2. Dutil, J.-D., J. Gauthier, Y. Lambert, A. Frechet, and D. Chabot. 2003. Cod stocks rebuilding and fish bioenergetics: low productivity hypothesis. Canadian Science advisory Secretariat Research Document 2003/060

3. Mark Clayton, 2004. 'Dead zones' threaten fisheries. http://www.csmonitor.com/2004/0527/p13s01-sten.html Widely reported in the scientific literature and, lately, in the public media, is the mounting problem of hypoxia in marine waters. This article is typical of many, and the blame is laid primarily on human-caused "pollution." However, "natural" dead-zone-type incidents are on the rise in the ocean too...

4. Michael Hopkin, 2004. Sharks suffer population crash. http://www.eurocbc.org/sharks_suffer_population_crash  Reporting on scientists who have lately raised the alarm about the massive global loss of sharks.

5. The observation of a shift by harp seals toward eating bigger, older cod is included in this report of the "Independent Seal Panel" to the "Council of Canadian Professional Fish Harvesters"  http://www.ccpfh-ccpp.org/e_dbViewer.asp?cs=policy&id=33   "The Northern Cod Stock Status Report also found that not only are harp seals travelling further south to feed on cod, they are also eating older fish ... From 1986 to 1996, cod up to one year old were the predominant age found in harp seal stomachs. In 1997 and 1998, older fish (aged 3-5 years) were the dominant age group and fish as old as age 7 were found in seal stomachs more frequently than in previous years." References are readily found in the scientific literature to support the claim of the CCPFH.

6. DFO, 2003. Northern (2J3KL) cod Stock Status Update. DFO Can. Sci. Advis. Sec. Status Report 2003/018.

7. Bundy, A. 2004. Mass balance models of the eastern Scotian Shelf before and after the cod collapse and other ecosystem changes. Can. Tech. Rep. Fish. Aquat. Sci. 2520: xii + 193 p.

8. Christopher Dunagan. 2004. "Hood Canal: Salmon plan may help fix oxygen problem"
( www.thesunlink.com/redesign/2004-09-17/local/200409179872.shtml ) Excerpt: "What's the problem? Salmon carcasses dumped into Hood Canal consume oxygen as they break down and decompose. One study suggests that salmon carcasses might be responsible for up to 15 percent of the low-oxygen problem in the waterway. Other sources of nitrogen, including septic tank effluent and fertilizers, trigger the growth of plankton, which consume oxygen when they die and decay."

9. Stenson, G. B. 2004. Quantifying uncertainty in estimates of Atlantic cod (Gadus morhua) consumption by harp seals (Phoca groenlandica). Canadian Science Advisory Secretariat Research Document 2004/089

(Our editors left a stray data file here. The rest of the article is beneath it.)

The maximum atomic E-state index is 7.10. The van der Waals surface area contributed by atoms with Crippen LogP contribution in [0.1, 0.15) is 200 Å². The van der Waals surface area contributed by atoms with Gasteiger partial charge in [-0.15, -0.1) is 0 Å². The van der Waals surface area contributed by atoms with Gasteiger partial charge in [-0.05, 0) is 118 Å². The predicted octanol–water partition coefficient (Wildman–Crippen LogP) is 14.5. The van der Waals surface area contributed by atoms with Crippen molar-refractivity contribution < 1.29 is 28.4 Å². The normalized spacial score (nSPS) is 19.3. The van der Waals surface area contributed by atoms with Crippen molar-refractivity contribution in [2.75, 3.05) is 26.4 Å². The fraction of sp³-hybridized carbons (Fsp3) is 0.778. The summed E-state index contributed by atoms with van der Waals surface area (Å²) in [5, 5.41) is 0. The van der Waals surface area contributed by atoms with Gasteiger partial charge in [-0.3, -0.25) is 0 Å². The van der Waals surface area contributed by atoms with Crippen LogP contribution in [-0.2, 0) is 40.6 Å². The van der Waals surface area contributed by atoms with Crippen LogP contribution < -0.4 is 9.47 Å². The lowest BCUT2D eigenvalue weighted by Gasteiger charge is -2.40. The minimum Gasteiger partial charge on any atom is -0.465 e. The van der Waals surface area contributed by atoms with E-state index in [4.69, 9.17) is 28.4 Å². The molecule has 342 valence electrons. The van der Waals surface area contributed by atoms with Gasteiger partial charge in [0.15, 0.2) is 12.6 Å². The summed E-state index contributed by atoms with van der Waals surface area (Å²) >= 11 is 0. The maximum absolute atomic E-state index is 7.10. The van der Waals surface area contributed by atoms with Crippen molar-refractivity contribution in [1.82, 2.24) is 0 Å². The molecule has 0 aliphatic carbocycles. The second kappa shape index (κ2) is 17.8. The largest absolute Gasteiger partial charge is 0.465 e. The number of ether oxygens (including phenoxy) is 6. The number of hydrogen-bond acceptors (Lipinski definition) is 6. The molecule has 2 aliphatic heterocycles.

10. Consider this sampling of relevant Canadian government publications:

DFO, 2004. Cod recovery efforts since the 2003 closure. http://www.dfo-mpo.gc.ca/media/backgrou/2004/hq-ac43a_e.htm

DFO, 2003. Why the cod stocks haven’t recovered. http://www.dfo-mpo.gc.ca/media/backgrou/2003/cod-3_e.htm

DFO, 2003. Seals. http://www.dfo-mpo.gc.ca/media/backgrou/2003/hq-ac01b_e.htm

DFO, 2003. Objective-Based Fisheries Management (OBFM). (for harp seals) http://www.dfo-mpo.gc.ca/media/backgrou/2003/hq-ac01a_e.htm

DFO, 2002. Canada’s Oceans Strategy (backgrounder) http://www.dfo-mpo.gc.ca/media/backgrou/2002/hq-ac77a_e.htm

DFO, 2003. Understanding Seals & Sealing in Canada - the Atlantic Seal Hunt Management Plan.
( http://www.dfo-mpo.gc.ca/seal-phoque/reports-rapports/mgtplan-plangest2003/mgtplan-plangest2003_e.htm )
The introduction to this piece states that "Seal management is founded on sound conservation principles..." and that "The report of the Eminent Panel on Seal Management, along with consultations with more than 100 stakeholders at the 2002 Seal Forum in St. John's, greatly assisted in the development of this plan." Unfortunately, publicly available records from both the "eminent panel" and the "stakeholder consultations" indicate that no consideration was given by either group to the mounting problem of bottom water oxygen depletion in the Gulf of St. Lawrence. Have the experts not considered this....might they be "sleeping their heads into train oil?" (Report of the Eminent Panel on Seal Management: http://www.dfo-mpo.gc.ca/seal-phoque/reports-rapports/expert/repsm-rgegp_e.htm )

Many groups are raising protests in an effort to stop the Canadian harp seal hunt in 2005. For more information see:

Sea Shepherd Conservation Society http://www.seashepherd.org

Humane Society of the United States http://www.hsus.org

International Fund for Animal Welfare http://www.ifaw.org

Harpseals.org http://www.harpseals.org

ProtectSeals.org  http://www.protectseals.org


P.S. May 2006 - Canada has found seal meat difficult to market... Little Wonder!!